Terrorism Taxonomy: Gil Avriel’s “Civilitary Theory”

By John Bellinger
Saturday, February 6, 2016, 3:01 PM

As Jack noted earlier this week, the new issue of the Harvard National Security Law Journal (for which Jack, Bobby, Ben and I serve as advisors) contains a number of ground-breaking articles, including pieces by Lawfare’s own Ashley Deeks on intelligence agency “peer pressure” and by Dakota Rudesill on “secret law.” I wanted to draw additional attention to the article by Gil Avriel about the need for new terminology to describe terrorist groups that evolve from non-territory-holding organizations to territory-holding organizations (such as ISIL, Boko Haram, Hamas, and Hizballah). I participated in a panel last month at the annual conference of the Association of American Law Schools at which Avriel and Rudesill both presented their papers.

Avriel, who wrote his article while a Wexner Fellow at Harvard’s Kennedy School and is now serving as Legal Adviser to Israel’s NSC, argues that political leaders, scholars, and journalists are still using outdated terms to describe terrorist groups, essentially lumping together all terrorist organizations when there are significant differences among them. He contends that the use of traditional terminology prevents governments and the international community from recognizing how terrorism and terrorist groups are changing from mere “non-state actors” and from adopting corresponding changes in operational and legal responses.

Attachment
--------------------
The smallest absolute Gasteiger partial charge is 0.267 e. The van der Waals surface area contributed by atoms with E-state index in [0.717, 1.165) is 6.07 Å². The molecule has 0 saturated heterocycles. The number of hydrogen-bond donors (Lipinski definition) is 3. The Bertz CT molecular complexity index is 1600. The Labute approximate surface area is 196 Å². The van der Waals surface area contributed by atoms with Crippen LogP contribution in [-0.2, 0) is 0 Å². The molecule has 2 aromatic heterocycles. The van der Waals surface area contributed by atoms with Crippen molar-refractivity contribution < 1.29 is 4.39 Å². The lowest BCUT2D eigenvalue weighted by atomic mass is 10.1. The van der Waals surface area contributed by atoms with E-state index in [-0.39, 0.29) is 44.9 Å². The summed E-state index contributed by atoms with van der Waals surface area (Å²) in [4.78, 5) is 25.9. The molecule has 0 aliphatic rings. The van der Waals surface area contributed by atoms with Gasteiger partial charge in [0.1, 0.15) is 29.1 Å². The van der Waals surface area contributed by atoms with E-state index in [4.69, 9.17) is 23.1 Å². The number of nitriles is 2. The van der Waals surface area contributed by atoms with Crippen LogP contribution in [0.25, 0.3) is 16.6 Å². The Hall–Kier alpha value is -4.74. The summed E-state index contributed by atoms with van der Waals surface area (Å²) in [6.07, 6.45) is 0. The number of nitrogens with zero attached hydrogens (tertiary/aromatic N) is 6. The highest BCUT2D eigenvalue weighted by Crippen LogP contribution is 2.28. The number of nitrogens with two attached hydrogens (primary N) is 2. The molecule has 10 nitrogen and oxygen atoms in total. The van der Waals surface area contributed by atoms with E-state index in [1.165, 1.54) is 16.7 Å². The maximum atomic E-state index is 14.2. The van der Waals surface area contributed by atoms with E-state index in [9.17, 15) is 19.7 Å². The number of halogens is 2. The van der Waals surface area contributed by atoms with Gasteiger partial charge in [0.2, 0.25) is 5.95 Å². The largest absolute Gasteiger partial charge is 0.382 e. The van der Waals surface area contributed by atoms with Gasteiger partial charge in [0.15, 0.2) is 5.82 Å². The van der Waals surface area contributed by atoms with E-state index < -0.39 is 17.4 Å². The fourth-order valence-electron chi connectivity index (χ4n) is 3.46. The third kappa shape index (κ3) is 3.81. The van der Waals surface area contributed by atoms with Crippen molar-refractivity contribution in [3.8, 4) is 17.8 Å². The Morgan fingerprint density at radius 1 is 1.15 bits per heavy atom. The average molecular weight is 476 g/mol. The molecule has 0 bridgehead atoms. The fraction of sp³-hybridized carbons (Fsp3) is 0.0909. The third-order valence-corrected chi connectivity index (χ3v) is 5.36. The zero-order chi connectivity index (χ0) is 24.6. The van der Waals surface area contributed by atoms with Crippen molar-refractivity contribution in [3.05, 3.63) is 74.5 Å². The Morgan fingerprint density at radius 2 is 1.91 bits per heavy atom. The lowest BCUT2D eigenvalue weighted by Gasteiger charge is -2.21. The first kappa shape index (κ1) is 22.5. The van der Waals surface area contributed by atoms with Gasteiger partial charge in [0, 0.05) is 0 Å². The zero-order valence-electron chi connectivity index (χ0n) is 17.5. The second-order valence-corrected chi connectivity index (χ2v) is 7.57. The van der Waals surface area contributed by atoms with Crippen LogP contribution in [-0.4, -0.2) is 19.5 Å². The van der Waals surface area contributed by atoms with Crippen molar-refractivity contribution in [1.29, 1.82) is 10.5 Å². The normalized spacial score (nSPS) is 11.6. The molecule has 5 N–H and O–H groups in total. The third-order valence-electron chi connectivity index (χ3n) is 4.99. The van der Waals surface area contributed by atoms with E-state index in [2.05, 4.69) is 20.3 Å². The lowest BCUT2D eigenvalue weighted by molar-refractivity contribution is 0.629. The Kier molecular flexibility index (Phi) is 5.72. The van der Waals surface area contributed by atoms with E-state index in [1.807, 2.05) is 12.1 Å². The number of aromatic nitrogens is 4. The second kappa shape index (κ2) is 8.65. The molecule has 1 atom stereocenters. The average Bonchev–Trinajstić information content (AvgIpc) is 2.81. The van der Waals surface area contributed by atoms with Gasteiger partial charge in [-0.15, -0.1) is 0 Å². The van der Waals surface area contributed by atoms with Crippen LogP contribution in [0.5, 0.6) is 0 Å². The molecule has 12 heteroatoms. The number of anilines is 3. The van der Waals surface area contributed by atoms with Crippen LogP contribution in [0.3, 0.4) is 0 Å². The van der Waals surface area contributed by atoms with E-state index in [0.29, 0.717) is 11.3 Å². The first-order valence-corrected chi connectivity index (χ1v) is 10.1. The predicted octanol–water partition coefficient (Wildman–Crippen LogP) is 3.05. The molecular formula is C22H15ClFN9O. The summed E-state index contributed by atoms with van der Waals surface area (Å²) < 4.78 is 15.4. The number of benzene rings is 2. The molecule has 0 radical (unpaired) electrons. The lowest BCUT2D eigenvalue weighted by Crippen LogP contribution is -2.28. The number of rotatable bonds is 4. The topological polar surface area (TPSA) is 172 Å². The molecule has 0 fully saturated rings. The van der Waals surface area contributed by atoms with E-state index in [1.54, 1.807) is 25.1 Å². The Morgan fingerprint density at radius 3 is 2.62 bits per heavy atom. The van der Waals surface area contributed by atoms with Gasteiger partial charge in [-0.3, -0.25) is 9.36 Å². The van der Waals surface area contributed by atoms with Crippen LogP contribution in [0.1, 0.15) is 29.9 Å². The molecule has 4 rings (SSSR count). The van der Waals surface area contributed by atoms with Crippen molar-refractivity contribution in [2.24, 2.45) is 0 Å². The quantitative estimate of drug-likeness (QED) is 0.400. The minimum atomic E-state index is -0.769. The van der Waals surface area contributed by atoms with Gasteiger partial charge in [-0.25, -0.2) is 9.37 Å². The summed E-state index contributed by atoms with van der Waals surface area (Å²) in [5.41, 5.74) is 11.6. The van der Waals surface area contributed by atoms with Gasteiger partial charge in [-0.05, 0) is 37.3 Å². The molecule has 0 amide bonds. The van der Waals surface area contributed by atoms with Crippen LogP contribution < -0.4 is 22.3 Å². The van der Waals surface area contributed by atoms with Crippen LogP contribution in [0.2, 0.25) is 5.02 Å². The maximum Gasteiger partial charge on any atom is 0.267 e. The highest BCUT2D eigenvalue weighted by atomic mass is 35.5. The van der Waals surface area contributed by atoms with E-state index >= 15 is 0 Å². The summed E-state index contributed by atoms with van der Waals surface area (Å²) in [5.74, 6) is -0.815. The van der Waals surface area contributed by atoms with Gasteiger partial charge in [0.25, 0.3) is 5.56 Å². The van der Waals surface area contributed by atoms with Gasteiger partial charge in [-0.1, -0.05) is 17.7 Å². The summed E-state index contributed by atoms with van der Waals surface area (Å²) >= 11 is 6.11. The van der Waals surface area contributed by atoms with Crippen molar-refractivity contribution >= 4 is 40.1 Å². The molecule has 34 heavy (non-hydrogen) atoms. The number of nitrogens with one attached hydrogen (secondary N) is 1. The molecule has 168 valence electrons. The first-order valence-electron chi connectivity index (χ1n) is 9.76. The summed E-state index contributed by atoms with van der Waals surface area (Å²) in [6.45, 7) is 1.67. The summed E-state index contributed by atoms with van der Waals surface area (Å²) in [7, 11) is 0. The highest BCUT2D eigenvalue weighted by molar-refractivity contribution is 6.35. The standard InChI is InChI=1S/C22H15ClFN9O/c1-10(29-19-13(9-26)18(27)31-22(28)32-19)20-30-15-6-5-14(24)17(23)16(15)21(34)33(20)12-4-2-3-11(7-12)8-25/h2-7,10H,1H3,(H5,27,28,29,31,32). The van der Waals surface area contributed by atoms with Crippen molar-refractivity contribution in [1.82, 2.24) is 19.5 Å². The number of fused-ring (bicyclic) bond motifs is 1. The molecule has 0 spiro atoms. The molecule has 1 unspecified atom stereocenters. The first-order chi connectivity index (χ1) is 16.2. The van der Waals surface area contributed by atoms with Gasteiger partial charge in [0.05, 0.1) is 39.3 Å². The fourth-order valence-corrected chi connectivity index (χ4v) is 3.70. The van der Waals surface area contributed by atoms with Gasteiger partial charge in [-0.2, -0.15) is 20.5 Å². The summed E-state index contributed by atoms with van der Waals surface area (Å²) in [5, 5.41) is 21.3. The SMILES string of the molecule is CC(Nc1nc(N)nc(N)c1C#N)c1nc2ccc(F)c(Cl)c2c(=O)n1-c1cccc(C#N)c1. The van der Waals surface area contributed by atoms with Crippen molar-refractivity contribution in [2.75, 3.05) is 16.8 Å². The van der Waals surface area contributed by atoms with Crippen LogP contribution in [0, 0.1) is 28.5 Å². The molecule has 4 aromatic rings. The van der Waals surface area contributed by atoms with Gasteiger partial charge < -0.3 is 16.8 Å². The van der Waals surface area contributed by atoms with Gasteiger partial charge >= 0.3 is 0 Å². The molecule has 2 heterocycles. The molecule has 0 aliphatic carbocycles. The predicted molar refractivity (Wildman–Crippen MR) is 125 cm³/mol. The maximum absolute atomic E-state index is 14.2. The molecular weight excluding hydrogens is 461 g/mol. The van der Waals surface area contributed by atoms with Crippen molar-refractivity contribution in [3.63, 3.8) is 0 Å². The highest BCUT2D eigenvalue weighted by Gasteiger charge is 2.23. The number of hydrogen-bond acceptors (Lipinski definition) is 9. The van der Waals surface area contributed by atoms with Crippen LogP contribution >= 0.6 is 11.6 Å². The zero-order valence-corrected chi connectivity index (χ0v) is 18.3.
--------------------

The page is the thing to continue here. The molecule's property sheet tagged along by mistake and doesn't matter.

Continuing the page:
Avriel coins the term “Civilitary Theory” (or “Civilitary Battlefield”) to describe the new phenomenon where terrorist groups control territory where large numbers of civilians reside (and involuntarily become part of the military battlefield). He examines the evolution of six different terrorist groups through three stages as they acquire and control territory, govern (and terrorize) civilians in that territory, and eventually develop terrorist military infrastructures to launch rocket and missile from that territory (stages which he calls Civilitary Models I, II, and III). The geographic area controlled by a terrorist group he calls a “Terroristate.”

Avriel is serious about spreading the word about the need to recognize the evolution of terrorist groups and for a new terrorism taxonomy. He has even created a website devoted to his theory: http://www.civilitary.org. Both his article and the website are worth looking at.